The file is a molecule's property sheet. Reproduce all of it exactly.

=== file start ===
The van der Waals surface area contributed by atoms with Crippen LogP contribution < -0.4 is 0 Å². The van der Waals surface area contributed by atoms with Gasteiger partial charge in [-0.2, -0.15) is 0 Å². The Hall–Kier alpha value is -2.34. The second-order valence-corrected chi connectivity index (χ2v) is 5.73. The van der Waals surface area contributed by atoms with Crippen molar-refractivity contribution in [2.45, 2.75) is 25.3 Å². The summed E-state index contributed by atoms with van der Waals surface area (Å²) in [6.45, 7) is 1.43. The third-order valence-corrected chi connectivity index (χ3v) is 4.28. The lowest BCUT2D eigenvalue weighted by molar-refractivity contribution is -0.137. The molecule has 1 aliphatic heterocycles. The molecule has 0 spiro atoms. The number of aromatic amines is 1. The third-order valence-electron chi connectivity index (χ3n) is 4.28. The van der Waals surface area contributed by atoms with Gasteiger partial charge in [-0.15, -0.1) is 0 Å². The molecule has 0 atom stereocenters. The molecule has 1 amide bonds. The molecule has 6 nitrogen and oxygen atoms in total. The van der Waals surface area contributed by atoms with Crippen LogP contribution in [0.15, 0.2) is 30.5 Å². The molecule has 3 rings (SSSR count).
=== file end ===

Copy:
The van der Waals surface area contributed by atoms with Crippen LogP contribution < -0.4 is 0 Å². The van der Waals surface area contributed by atoms with Gasteiger partial charge in [-0.2, -0.15) is 0 Å². The Hall–Kier alpha value is -2.34. The second-order valence-corrected chi connectivity index (χ2v) is 5.73. The van der Waals surface area contributed by atoms with Crippen molar-refractivity contribution in [2.45, 2.75) is 25.3 Å². The summed E-state index contributed by atoms with van der Waals surface area (Å²) in [6.45, 7) is 1.43. The third-order valence-corrected chi connectivity index (χ3v) is 4.28. The lowest BCUT2D eigenvalue weighted by molar-refractivity contribution is -0.137. The molecule has 1 aliphatic heterocycles. The molecule has 0 spiro atoms. The number of aromatic amines is 1. The third-order valence-electron chi connectivity index (χ3n) is 4.28. The van der Waals surface area contributed by atoms with Gasteiger partial charge in [-0.15, -0.1) is 0 Å². The molecule has 0 atom stereocenters. The molecule has 1 amide bonds. The molecule has 6 nitrogen and oxygen atoms in total. The van der Waals surface area contributed by atoms with Crippen LogP contribution in [0.15, 0.2) is 30.5 Å². The molecule has 3 rings (SSSR count).